This is a continuation of the reading of Capital I begun earlier, and a return to a passage in Capital that I have written on several times, Chapter Thirteen on Cooperation. Whereas I wrote a previous post on Cooperation in terms of Marx’s theory of social relations, my concern now is what this passage has to say about surplus value. (This is not to say that the two are separate, far from it actually: what I want to argue is that these two questions, social relations and surplus, are never separable from Marx).
Surplus value, M-C-M’ is at the core of Marx’s critique and at this point in his analysis it has already been demonstrated. It rests on the difference between the cost of labor power and the value labor power is capable of producing. However, in the section on cooperation Marx adds to this, adding a surplus to a surplus. Marx argues that the simple fact of adding the forces of labor together, of combining the efforts of workers, increases the productivity of labor. The whole is greater than the sum of its parts. There is thus a surplus above and beyond the surplus value grounded in the exploitation of labor.
Marx also argues that this cooperation, this collective worker, is itself the genesis of the increasingly specialized and technological work of manufacture, large-scale industry, and the factory. It is only once that a group of workers are brought together in one place, in one productive process, that it becomes possible to begin fragment the labor process, assigning different tasks to different individuals. This specialization gives rise to specialized tools through an analysis of the component elements of the labor process. Marx’s argument in the middle section of Capital is an argument about technology, arguing that technology is itself a product of social relations. Machines emerge from the cooperative and fragmented labor process, even responding to its crises and conflict. As Marx writes, “It would be possible to write a whole history of the inventions made since 1830 for the sole purpose of providing capital with weapons against working class revolt.”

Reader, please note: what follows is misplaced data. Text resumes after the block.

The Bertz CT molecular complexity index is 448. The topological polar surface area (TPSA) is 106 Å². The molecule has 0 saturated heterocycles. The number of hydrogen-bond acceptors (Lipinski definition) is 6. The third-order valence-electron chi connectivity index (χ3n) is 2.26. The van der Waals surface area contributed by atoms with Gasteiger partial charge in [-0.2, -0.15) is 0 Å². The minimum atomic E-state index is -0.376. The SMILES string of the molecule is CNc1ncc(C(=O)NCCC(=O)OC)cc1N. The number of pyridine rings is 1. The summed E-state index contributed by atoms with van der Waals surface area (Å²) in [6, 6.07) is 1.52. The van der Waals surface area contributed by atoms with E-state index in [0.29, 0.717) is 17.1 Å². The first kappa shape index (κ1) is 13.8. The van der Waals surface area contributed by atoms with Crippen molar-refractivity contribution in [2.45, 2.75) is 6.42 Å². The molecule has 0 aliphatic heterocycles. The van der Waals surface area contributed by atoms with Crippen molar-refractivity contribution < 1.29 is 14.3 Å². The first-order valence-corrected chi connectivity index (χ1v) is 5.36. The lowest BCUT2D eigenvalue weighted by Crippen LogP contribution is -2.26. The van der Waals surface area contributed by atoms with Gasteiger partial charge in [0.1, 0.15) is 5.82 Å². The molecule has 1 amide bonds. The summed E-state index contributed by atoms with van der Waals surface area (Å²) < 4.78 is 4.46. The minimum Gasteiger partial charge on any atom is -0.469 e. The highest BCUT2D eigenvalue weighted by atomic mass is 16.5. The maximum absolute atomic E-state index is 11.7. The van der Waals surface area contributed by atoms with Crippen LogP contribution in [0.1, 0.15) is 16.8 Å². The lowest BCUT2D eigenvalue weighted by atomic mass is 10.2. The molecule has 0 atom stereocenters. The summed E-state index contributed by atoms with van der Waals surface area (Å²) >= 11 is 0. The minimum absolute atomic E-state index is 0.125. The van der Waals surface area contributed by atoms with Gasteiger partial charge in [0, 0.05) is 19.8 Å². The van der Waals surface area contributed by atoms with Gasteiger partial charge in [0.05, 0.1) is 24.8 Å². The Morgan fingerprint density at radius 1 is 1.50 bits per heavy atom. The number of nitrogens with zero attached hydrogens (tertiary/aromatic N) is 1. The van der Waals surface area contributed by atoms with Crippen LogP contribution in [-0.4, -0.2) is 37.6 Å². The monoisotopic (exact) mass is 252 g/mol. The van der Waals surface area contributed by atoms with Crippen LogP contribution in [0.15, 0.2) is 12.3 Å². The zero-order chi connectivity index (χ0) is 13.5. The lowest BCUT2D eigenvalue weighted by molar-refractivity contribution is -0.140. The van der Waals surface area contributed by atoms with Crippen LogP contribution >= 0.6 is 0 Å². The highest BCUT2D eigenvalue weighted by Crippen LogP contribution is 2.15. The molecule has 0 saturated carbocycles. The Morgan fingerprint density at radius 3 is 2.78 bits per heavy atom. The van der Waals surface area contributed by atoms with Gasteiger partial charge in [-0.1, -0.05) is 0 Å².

Beyond what this might mean for a philosophy of technology it is worth pointing out that the social surplus then gives rise to the technological surplus. Science, like cooperation, is not paid for, it becomes part of the generalized productive force of society. This is, after all, the initial definition of the "general intellect."
Social relations and science, or technology, both create a surplus, a surplus above and beyond the exploitation of the individual. It could also be said that these surpluses are above and beyond labor, at least abstract wage labor. It could be said, and if we did we would be very close to some of the concepts and problems of autonomist Marxism, all of which start from the idea of a surplus produced by immaterial labor or the general intellect. However, it is important to underscore that unlike autonomist Marxism, at least in some assertions, Marx never ceases to identify this surplus with an increased fetishization of capital. The more that capital utilizes the combined energy of the collective worker and the more that it puts to work science and knowledge the more that it appears that capital itself is productive. As Marx writes:
“This entire development of the productive forces of socialized labor (in contrast to the more or less isolated labor of individuals), and together with it the uses of science (the general product of social development), in the immediate process of production, takes the form of the productive power of capital. It does not appear as the productive power of labor, or even of that part of it that is identical with capital. And least of all does it appear as the productive power either of the individual workers or of the workers joined together in the process of production.”